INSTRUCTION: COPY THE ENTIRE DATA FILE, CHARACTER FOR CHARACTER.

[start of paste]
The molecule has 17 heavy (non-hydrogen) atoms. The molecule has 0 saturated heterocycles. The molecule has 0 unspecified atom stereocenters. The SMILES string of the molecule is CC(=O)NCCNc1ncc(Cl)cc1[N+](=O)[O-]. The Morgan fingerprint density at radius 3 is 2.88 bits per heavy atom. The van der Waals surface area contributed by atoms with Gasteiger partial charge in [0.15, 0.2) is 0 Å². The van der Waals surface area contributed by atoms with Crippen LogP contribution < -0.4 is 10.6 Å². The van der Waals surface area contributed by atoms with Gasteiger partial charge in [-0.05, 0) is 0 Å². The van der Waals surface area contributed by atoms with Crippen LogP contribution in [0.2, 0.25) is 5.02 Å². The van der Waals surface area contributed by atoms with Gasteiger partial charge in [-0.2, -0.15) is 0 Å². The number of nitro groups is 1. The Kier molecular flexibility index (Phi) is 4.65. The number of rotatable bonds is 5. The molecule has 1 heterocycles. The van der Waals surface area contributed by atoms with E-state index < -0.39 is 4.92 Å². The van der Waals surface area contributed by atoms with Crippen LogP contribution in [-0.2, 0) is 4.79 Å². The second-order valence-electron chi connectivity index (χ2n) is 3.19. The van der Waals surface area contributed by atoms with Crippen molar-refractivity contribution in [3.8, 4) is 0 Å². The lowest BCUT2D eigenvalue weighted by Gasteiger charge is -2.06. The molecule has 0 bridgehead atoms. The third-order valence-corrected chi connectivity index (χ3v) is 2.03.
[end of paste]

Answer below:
The molecule has 17 heavy (non-hydrogen) atoms. The molecule has 0 saturated heterocycles. The molecule has 0 unspecified atom stereocenters. The SMILES string of the molecule is CC(=O)NCCNc1ncc(Cl)cc1[N+](=O)[O-]. The Morgan fingerprint density at radius 3 is 2.88 bits per heavy atom. The van der Waals surface area contributed by atoms with Gasteiger partial charge in [0.15, 0.2) is 0 Å². The van der Waals surface area contributed by atoms with Crippen LogP contribution < -0.4 is 10.6 Å². The van der Waals surface area contributed by atoms with Gasteiger partial charge in [-0.05, 0) is 0 Å². The van der Waals surface area contributed by atoms with Crippen LogP contribution in [0.2, 0.25) is 5.02 Å². The van der Waals surface area contributed by atoms with Gasteiger partial charge in [-0.2, -0.15) is 0 Å². The number of nitro groups is 1. The Kier molecular flexibility index (Phi) is 4.65. The number of rotatable bonds is 5. The molecule has 1 heterocycles. The van der Waals surface area contributed by atoms with E-state index < -0.39 is 4.92 Å². The van der Waals surface area contributed by atoms with Crippen LogP contribution in [-0.2, 0) is 4.79 Å². The second-order valence-electron chi connectivity index (χ2n) is 3.19. The van der Waals surface area contributed by atoms with Crippen molar-refractivity contribution in [3.8, 4) is 0 Å². The lowest BCUT2D eigenvalue weighted by Gasteiger charge is -2.06. The molecule has 0 bridgehead atoms. The third-order valence-corrected chi connectivity index (χ3v) is 2.03.